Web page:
This loudspeaker was playing music in front of a shop. It was painted read and I thought it looked amusingly like lips.

A loudspeaker painted red.

The interior of a record store.

Some men's straw hats for sale on a rack.

A woman ties up a pleasure boat while some tourists look on. Meanwhile, there is a huge container ship in the background. Fells point is now for tourists, but Baltimore still has an active harbor.

A water taxi passing by an empty warehouse.

A man in the foreground sitting on a park bench. Behind him, another many plays a saxaphone. In the background is a woman with children. Further yet are some shops with people milling about.

I have so many things I want to say right now, but I decided to talk about domestic violence, not because what I have to say is especially interesting, but because I think it is urgent.

The other day I happened upon an article about a British celebrity who was seen being physically abused by her wealthy, art collector husband. The article, which appeared on The Guardian‘s website ended in the following way:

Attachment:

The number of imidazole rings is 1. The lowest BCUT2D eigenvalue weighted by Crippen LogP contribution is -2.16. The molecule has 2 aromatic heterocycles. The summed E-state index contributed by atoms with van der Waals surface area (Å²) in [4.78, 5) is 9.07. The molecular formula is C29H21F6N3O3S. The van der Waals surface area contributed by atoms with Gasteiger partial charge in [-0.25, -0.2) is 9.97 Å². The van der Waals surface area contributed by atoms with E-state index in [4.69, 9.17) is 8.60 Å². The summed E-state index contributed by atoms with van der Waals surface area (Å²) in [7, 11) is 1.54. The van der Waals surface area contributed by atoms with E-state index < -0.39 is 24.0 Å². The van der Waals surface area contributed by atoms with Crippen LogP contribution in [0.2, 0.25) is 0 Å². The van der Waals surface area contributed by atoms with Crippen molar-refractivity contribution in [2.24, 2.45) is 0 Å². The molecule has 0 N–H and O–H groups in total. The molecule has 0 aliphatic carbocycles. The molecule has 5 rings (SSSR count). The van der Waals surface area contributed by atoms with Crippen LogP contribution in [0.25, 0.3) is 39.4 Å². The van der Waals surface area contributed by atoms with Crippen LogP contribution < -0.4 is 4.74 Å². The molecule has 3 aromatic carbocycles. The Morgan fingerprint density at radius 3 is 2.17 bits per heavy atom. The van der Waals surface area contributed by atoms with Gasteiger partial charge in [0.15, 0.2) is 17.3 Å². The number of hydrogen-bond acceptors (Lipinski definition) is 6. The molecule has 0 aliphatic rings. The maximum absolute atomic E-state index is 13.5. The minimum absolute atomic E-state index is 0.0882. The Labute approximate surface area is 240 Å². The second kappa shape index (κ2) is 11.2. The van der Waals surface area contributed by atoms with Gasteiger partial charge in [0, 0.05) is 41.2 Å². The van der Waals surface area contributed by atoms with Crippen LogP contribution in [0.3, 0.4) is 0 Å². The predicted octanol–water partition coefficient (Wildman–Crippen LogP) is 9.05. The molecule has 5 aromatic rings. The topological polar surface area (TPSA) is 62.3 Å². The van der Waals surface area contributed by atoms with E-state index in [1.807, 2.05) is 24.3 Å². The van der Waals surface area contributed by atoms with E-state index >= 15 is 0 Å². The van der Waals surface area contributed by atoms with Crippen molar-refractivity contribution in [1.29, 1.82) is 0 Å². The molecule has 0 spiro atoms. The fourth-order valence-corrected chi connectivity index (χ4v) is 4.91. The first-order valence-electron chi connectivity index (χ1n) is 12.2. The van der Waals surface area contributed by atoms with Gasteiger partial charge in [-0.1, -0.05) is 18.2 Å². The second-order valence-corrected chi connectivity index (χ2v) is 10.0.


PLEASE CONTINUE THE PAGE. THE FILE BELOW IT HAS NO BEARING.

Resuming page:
Whatever Lawson decides to do next is her business alone, because she is not the “Nigella Lawson” image she helped to promote: she is a woman going through something that 25% of all women will endure. It turned out Lawson was more right than she knew: her home life was “normal”, albeit probably not in the way she meant.

I’m pretty sure that the writer didn’t intend to normalize spousal abuse. She probably thought it was a clever way to end the article because, according to the writer, Lawson had projected an image of having the perfect family. Addressing this image, Lawson claimed to be much more “normal” than people knew.